And right now, BABIP is the major area where ZIPS gives an advantage to Cabrera and Gonzalez, but if we’re willing to admit that it’s the number that we’re probably least confident in projecting – and I think we should be – then the gap essentially disappears and, depending on how you want to project Baustista’s BABIP, he might even take the lead.

Of course, these projections are for the player in their given home park, and Bautista certainly gets a benefit from playing half of his games in Toronto, so we’d have to then ratchet his park-adjusted numbers back down, which would knock him a peg behind Cabrera at least. Is that counteracted by the fact that Bautista’s projection still includes significant data from 2008 and 2009, however, while it might be reasonable to assume that data from those years is less relevant for him than it is for comparable players? That’s tough to say, honestly.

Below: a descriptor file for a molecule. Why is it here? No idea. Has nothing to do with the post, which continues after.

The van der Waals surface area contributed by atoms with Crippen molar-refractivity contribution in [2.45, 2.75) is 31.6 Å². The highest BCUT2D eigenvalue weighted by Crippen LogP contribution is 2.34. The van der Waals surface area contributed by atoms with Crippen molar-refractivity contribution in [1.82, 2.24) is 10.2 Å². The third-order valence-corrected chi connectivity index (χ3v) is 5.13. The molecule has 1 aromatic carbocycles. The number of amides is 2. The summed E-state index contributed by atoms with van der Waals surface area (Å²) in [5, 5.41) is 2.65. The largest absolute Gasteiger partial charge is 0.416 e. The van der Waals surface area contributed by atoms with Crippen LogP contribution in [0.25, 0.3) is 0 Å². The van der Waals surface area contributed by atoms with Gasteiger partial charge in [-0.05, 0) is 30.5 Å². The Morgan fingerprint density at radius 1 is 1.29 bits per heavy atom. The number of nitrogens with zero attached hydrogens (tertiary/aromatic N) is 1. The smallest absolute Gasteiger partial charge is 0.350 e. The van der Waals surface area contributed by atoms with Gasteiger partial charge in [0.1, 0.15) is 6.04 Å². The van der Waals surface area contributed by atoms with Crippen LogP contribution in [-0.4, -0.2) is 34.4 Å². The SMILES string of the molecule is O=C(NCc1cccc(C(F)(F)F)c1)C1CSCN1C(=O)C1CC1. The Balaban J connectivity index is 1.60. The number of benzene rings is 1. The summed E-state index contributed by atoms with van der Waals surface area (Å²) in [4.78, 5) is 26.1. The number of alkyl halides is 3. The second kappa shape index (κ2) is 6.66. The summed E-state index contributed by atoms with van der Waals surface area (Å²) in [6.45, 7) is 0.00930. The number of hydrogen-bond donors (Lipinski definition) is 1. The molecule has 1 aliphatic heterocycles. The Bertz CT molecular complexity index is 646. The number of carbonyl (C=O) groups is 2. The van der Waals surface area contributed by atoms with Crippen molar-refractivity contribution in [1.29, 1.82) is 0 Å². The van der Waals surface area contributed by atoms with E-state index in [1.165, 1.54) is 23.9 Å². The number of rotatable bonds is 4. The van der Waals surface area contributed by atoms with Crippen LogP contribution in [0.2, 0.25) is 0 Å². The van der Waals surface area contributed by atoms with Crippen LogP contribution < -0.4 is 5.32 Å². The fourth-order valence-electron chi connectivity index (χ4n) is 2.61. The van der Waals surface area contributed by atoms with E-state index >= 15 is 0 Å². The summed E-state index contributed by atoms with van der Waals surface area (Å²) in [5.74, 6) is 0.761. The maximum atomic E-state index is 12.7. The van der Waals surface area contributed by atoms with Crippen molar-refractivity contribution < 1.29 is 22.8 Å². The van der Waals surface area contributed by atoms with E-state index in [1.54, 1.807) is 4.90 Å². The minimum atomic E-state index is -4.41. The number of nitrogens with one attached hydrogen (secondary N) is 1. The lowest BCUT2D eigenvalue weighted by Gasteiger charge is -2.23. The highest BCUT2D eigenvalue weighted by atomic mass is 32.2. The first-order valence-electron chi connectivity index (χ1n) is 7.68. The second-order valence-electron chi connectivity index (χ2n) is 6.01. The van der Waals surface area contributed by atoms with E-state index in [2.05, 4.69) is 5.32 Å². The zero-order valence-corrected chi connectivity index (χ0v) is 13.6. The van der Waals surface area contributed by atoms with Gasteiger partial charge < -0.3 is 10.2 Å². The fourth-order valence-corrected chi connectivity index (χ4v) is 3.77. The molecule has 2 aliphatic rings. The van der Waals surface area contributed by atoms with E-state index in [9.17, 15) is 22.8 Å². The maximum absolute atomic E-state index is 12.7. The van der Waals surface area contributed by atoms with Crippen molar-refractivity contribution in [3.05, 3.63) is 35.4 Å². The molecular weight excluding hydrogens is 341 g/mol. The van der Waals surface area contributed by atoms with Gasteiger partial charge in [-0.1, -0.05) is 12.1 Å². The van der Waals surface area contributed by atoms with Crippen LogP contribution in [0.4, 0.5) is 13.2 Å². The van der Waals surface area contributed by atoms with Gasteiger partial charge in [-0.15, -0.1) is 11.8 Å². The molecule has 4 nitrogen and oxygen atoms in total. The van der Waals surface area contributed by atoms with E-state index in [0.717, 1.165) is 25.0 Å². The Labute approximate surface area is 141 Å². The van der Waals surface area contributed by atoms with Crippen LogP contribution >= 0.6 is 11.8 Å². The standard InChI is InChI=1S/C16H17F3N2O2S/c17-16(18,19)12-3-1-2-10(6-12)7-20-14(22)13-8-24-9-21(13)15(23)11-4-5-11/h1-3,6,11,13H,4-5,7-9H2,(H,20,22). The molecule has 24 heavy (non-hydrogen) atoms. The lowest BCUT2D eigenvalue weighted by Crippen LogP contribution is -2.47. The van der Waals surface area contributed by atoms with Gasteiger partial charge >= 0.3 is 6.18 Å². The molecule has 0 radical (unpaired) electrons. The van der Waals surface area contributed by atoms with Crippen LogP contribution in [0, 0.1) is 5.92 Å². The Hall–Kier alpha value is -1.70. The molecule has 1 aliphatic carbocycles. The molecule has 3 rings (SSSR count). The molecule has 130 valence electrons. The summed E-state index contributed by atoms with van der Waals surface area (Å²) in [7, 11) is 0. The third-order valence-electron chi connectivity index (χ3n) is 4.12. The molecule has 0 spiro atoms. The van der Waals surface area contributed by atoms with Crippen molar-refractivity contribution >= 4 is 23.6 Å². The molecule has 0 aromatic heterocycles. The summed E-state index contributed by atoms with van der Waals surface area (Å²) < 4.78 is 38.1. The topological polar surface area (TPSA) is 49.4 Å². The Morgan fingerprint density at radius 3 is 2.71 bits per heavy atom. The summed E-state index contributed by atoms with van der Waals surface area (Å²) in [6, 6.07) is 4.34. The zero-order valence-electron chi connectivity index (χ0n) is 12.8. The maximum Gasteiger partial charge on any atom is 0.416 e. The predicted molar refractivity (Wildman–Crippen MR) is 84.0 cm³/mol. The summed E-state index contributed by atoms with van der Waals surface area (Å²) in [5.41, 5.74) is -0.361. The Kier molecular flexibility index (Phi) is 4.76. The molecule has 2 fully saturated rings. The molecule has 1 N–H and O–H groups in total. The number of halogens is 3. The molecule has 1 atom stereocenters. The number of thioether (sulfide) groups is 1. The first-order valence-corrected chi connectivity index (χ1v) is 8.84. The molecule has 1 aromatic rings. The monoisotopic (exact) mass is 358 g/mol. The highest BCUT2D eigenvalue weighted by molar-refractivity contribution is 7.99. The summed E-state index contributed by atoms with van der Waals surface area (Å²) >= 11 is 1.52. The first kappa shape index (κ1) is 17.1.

Guys have looked like they made The Leap before, and then have reverted to prior form, but Bautista’s drastic changes suggest that he’s made some real sustainable gains. Like with Cliff Lee, there are real improvements we can point to that justify diminishing the value of previous performances, and while I don’t think Bautista is going to keep his current pace up, nor do I think he’s going back to anything close to what he was before.

Essentially what it comes down to is how much weight you put on the most recent performance. If you think Bautista’s eight month power binge is evidence that he’s a changed hitter, then it’s hard to get away from the conclusion that he has passed Miguel Cabrera and is now the best hitter in the American League. More conservative types might want to see him keep this up a little bit longer before making drastic changes in their evaluations. I’m not sure either side has enough evidence to be clearly right or wrong, honestly.

So, we probably can’t say with certainty that Bautista is the best hitter in the AL right now. He might be, though, and at the very least, he’s in the discussion, and he’s making a fantastic case for himself.